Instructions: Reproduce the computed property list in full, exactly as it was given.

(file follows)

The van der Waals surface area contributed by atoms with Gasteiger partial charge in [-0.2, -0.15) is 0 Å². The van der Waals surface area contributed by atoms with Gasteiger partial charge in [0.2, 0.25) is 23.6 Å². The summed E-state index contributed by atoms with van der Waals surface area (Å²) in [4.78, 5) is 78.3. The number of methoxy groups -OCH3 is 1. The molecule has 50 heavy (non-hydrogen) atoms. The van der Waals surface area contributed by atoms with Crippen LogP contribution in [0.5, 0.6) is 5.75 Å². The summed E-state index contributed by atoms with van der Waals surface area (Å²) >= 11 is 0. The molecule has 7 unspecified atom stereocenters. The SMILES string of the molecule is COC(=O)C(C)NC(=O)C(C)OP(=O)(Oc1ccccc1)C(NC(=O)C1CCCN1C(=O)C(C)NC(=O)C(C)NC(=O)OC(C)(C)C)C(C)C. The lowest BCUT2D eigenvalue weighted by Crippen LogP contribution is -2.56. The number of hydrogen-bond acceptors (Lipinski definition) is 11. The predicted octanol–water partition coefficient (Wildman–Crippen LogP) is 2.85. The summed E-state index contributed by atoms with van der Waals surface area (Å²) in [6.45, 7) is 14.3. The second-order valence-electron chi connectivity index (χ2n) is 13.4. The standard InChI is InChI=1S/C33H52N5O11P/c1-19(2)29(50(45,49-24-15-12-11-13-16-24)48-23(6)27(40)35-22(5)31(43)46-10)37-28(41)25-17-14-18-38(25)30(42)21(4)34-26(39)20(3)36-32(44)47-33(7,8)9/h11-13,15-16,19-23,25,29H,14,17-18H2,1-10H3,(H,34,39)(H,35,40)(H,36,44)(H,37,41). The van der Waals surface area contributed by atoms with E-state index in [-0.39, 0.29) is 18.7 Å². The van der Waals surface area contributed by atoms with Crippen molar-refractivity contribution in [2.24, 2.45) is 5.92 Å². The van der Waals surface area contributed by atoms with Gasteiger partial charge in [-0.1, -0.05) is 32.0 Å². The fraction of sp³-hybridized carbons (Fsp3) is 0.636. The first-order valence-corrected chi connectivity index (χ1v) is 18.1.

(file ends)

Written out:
The van der Waals surface area contributed by atoms with Gasteiger partial charge in [-0.2, -0.15) is 0 Å². The van der Waals surface area contributed by atoms with Gasteiger partial charge in [0.2, 0.25) is 23.6 Å². The summed E-state index contributed by atoms with van der Waals surface area (Å²) in [4.78, 5) is 78.3. The number of methoxy groups -OCH3 is 1. The molecule has 50 heavy (non-hydrogen) atoms. The van der Waals surface area contributed by atoms with Crippen LogP contribution in [0.5, 0.6) is 5.75 Å². The summed E-state index contributed by atoms with van der Waals surface area (Å²) >= 11 is 0. The molecule has 7 unspecified atom stereocenters. The SMILES string of the molecule is COC(=O)C(C)NC(=O)C(C)OP(=O)(Oc1ccccc1)C(NC(=O)C1CCCN1C(=O)C(C)NC(=O)C(C)NC(=O)OC(C)(C)C)C(C)C. The lowest BCUT2D eigenvalue weighted by Crippen LogP contribution is -2.56. The number of hydrogen-bond acceptors (Lipinski definition) is 11. The predicted octanol–water partition coefficient (Wildman–Crippen LogP) is 2.85. The summed E-state index contributed by atoms with van der Waals surface area (Å²) in [6.45, 7) is 14.3. The second-order valence-electron chi connectivity index (χ2n) is 13.4. The standard InChI is InChI=1S/C33H52N5O11P/c1-19(2)29(50(45,49-24-15-12-11-13-16-24)48-23(6)27(40)35-22(5)31(43)46-10)37-28(41)25-17-14-18-38(25)30(42)21(4)34-26(39)20(3)36-32(44)47-33(7,8)9/h11-13,15-16,19-23,25,29H,14,17-18H2,1-10H3,(H,34,39)(H,35,40)(H,36,44)(H,37,41). The van der Waals surface area contributed by atoms with E-state index in [-0.39, 0.29) is 18.7 Å². The van der Waals surface area contributed by atoms with Crippen molar-refractivity contribution in [2.24, 2.45) is 5.92 Å². The van der Waals surface area contributed by atoms with Gasteiger partial charge in [-0.1, -0.05) is 32.0 Å². The fraction of sp³-hybridized carbons (Fsp3) is 0.636. The first-order valence-corrected chi connectivity index (χ1v) is 18.1.